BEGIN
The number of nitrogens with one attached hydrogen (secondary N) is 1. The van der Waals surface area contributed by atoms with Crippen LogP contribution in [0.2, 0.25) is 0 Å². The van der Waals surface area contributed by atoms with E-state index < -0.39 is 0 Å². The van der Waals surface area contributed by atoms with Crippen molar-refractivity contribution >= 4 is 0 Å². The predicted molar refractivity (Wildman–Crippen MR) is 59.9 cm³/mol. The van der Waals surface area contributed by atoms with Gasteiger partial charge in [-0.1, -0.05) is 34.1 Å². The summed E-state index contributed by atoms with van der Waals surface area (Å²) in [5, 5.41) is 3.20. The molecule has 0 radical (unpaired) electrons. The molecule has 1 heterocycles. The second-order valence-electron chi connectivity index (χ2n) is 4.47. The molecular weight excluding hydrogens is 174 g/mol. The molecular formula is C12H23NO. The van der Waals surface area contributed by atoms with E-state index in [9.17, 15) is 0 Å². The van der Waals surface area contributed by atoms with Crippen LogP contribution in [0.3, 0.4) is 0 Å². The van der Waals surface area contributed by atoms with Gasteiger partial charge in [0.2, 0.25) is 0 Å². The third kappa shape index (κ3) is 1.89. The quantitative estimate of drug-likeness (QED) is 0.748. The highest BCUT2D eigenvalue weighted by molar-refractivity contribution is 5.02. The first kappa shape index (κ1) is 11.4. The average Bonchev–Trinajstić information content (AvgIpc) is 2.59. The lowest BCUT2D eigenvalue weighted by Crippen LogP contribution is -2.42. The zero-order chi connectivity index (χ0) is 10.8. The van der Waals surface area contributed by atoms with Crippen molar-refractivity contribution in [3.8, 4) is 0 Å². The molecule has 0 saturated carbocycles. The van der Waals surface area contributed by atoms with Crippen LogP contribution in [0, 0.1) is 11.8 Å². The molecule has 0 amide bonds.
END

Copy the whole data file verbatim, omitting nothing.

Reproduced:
The number of nitrogens with one attached hydrogen (secondary N) is 1. The van der Waals surface area contributed by atoms with Crippen LogP contribution in [0.2, 0.25) is 0 Å². The van der Waals surface area contributed by atoms with E-state index < -0.39 is 0 Å². The van der Waals surface area contributed by atoms with Crippen molar-refractivity contribution >= 4 is 0 Å². The predicted molar refractivity (Wildman–Crippen MR) is 59.9 cm³/mol. The van der Waals surface area contributed by atoms with Gasteiger partial charge in [-0.1, -0.05) is 34.1 Å². The summed E-state index contributed by atoms with van der Waals surface area (Å²) in [5, 5.41) is 3.20. The molecule has 0 radical (unpaired) electrons. The molecule has 1 heterocycles. The second-order valence-electron chi connectivity index (χ2n) is 4.47. The molecular weight excluding hydrogens is 174 g/mol. The molecular formula is C12H23NO. The van der Waals surface area contributed by atoms with E-state index in [9.17, 15) is 0 Å². The van der Waals surface area contributed by atoms with Crippen LogP contribution in [0.3, 0.4) is 0 Å². The van der Waals surface area contributed by atoms with Gasteiger partial charge in [0.2, 0.25) is 0 Å². The third kappa shape index (κ3) is 1.89. The quantitative estimate of drug-likeness (QED) is 0.748. The highest BCUT2D eigenvalue weighted by molar-refractivity contribution is 5.02. The first kappa shape index (κ1) is 11.4. The average Bonchev–Trinajstić information content (AvgIpc) is 2.59. The lowest BCUT2D eigenvalue weighted by Crippen LogP contribution is -2.42. The zero-order chi connectivity index (χ0) is 10.8. The van der Waals surface area contributed by atoms with Crippen molar-refractivity contribution in [3.8, 4) is 0 Å². The molecule has 0 saturated carbocycles. The van der Waals surface area contributed by atoms with Crippen LogP contribution in [0, 0.1) is 11.8 Å². The molecule has 0 amide bonds.